Theatre, the other (unexpected) platform for teaching young people about sex and sexual violence

A moment from the performance of ‘Jauría’, written by Jordi Casanovas based on the transcriptions of the ‘La Manada’ trial and statements by the victim and her attackers that appeared in various media. (Vanessa Rábade)

She covers her reddened cheeks with her hands and her eyes fill with tears. “It is as if they had raped me. We’re devastated, we’re in shock,” says Paula Tapial, one of the students of the Juan de la Cierva secondry school in Madrid who attended a special performance for schools of the play Jauría. Next to her, other pupils say: “You feel helpless, you don’t know how to help”; “Now I understand why it is so hard to report it when you are raped”; “It’s incredible that her assailants thought they hadn’t done anything wrong.”

These young people are mostly 18 years old, the same age as the girl who in 2016 reported five men for having gang-raped her at the Fiesta de San Fermín in Pampalona (best-known for its bull run). The arrest of the five members of ‘La Manada’ (the ‘Wolf Pack’) led to a highly publicised trial that ended last year with a sentence that did not satisfy anyone and that has recently been appealed by the Prosecutor of the Spanish Supreme Court. The nine-year prison sentence for sexual abuse (and not for sexual assault, which would entail a longer sentence), brought the feminist movement out on the streets en-masse.

Jauría’, written by Jordi Casanovas and directed by Miguel del Arco, reconstructs the trial using statements by the victim and her attackers. The result is a documentary fiction that bluntly dissects all aspects of sexual violence, not glossing over anything, as it focuses not only on the rapists, but on the treatment received by the woman who has been assaulted at the hands of society as a whole. The Spanish director explained that the reason he decided to reserve an exclusive session per week for secondary schools that were interested in seeing it was because young people “are the protagonists of tomorrow, those who are going to have to reinvent and rebuild relations between men and women”.

Fernando Sanz, a teacher at the Madrid-based school that went to see the play, tells Equal Times: “We think this is a very interesting initiative, although we would like sex education to be addressed in a systematic and scheduled manner in the classrooms, regardless of the wishes of each teacher or school. We do not want such a vital issue to depend on a teacher’s concerns.”

His words express regret for a ‘vacuum’ in the field of sex education in Spain that experts denounce with increasing force. “The issue is overlooked, orphaned despite the fact that international organisations such as WHO and UNESCO consider sexuality a human right and a central issue in the development of individuals,” says María Teresa Bejarano, a researcher at the University of Castilla-La Mancha.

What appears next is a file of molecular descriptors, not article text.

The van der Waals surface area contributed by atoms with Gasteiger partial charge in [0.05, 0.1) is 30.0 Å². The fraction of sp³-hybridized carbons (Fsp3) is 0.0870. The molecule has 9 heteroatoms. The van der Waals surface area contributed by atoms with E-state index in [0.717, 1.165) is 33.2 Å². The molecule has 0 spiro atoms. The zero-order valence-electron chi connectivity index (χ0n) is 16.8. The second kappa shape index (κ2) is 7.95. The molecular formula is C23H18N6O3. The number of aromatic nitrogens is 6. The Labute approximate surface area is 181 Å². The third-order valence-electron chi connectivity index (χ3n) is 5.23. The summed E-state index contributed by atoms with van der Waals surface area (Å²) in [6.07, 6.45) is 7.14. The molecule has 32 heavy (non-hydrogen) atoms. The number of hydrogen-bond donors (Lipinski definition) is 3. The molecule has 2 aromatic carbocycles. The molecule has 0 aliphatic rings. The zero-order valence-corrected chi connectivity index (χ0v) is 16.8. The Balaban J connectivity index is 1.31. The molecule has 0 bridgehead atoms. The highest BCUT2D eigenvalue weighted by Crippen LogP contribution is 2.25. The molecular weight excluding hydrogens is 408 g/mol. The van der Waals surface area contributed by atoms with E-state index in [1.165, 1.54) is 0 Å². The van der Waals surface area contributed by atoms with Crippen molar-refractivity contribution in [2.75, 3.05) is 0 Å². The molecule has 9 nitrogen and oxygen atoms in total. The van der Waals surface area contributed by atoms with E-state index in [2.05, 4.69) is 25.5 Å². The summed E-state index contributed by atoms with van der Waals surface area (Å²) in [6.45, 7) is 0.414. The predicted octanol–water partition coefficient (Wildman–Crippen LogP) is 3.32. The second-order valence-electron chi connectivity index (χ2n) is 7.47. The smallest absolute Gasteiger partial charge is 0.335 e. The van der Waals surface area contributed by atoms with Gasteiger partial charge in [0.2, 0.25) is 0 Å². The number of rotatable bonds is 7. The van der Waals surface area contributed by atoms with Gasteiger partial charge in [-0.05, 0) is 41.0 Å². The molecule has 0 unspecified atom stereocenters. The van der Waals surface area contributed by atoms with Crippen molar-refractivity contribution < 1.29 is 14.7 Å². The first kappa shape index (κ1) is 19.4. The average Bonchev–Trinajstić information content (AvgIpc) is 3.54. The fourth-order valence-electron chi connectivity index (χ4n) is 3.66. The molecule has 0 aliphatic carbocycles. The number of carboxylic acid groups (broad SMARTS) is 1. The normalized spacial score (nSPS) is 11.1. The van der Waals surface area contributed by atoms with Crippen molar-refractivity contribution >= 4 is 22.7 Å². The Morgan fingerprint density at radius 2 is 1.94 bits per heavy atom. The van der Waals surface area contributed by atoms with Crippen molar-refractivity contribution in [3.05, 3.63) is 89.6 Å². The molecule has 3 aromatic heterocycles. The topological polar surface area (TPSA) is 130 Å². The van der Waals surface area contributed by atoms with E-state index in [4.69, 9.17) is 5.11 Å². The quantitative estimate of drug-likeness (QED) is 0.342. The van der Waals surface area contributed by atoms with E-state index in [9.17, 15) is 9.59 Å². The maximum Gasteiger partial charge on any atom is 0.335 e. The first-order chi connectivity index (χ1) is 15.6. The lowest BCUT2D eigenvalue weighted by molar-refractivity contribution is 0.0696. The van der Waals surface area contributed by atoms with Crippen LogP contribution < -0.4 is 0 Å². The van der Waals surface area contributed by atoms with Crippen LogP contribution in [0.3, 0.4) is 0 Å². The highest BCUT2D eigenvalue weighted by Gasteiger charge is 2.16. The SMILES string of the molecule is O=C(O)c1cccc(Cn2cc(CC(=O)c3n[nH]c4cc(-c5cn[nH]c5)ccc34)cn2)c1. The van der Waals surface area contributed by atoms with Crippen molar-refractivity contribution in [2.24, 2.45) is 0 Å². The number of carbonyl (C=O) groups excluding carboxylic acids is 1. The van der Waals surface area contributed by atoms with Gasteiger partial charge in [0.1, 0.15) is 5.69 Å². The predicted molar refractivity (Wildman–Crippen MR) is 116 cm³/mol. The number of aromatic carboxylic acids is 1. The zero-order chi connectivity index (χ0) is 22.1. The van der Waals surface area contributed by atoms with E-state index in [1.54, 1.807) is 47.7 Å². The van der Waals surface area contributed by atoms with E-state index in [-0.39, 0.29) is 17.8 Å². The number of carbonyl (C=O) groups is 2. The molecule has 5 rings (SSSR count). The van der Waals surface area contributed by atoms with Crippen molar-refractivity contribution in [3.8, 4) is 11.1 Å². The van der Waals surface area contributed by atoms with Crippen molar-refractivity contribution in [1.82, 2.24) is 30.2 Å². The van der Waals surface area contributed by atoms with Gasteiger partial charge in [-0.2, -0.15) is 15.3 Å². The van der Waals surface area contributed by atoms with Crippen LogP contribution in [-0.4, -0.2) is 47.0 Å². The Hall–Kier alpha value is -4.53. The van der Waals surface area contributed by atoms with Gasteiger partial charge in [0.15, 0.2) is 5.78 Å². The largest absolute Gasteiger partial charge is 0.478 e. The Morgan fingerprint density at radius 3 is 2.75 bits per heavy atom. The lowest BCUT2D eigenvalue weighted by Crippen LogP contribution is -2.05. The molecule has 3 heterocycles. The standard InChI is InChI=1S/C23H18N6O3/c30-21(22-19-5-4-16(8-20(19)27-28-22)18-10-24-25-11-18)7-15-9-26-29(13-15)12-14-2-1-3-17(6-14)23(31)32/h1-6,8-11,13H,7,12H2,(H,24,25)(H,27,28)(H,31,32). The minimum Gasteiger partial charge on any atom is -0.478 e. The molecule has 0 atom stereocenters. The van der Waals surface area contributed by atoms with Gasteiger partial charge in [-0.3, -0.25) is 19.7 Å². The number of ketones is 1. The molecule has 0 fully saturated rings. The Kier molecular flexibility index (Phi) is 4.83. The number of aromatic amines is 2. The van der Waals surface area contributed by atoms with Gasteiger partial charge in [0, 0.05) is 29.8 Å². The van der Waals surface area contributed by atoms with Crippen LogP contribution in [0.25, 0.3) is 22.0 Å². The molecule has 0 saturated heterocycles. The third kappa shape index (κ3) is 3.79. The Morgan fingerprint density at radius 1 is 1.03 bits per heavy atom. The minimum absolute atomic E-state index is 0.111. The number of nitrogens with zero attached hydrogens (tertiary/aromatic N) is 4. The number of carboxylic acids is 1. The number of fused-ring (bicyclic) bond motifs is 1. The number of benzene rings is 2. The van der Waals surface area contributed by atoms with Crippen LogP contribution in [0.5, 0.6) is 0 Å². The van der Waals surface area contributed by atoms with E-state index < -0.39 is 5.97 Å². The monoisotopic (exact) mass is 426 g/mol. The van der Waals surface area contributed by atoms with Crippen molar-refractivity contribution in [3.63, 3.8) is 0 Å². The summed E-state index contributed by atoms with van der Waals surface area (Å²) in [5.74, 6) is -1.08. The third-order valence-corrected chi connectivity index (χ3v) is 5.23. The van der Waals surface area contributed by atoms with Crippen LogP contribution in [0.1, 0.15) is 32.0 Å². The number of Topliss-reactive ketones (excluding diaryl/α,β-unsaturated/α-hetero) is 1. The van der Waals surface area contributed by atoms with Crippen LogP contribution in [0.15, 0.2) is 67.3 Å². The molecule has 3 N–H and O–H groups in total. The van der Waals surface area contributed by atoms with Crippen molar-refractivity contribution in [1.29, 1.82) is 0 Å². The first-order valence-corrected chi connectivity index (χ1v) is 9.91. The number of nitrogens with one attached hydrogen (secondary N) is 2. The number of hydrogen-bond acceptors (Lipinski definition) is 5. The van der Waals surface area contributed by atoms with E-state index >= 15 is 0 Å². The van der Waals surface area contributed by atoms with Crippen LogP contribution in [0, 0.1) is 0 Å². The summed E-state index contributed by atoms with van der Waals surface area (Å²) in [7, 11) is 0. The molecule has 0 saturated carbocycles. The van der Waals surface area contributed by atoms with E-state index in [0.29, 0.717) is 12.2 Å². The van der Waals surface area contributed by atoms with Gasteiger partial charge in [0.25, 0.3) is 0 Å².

“There is not a single compulsory and core subject in Spain that deals with sex education. It is left to the criteria decided by the regions, which usually include it as a part of other subjects, so the content is diluted,” she explains.

“Every educational institution in Spain decides what it wants to provide in terms of sex education and, often, they only call us when there is already a risk or they have a specific concern, such as having discovered dangerous practices or unwanted pregnancies,” explains Roberto Sanz, a psychologist at the Sexpol Foundation, a specialised organisation that prepares workshops in secondary schools.

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“When we give a course, we address the most urgent issues, usually health and prevention. We would like to deal in depth with other matters that are also important such as the management of pleasure, consent, self-responsibility, and equality between men and women,” he adds.

This ‘gap’ in Spanish sex education leaves the way open, according to experts, to other non-school channels of initiation. Young Spaniards only get 22 per cent of their information about sexuality from school according to a joint study by the German Federal Centre for Health Education (BZgA) and the International Planned Parenthood Federation European Network. A fact that places Spain far behind other European countries who have moved significantly further ahead in sex education, such as the Netherlands, the Flemish part of Belgium and Austria (where 93 per cent, 86 per cent and 84 per cent, respectively, of the students’ information on sexuality comes from their school or educational institute).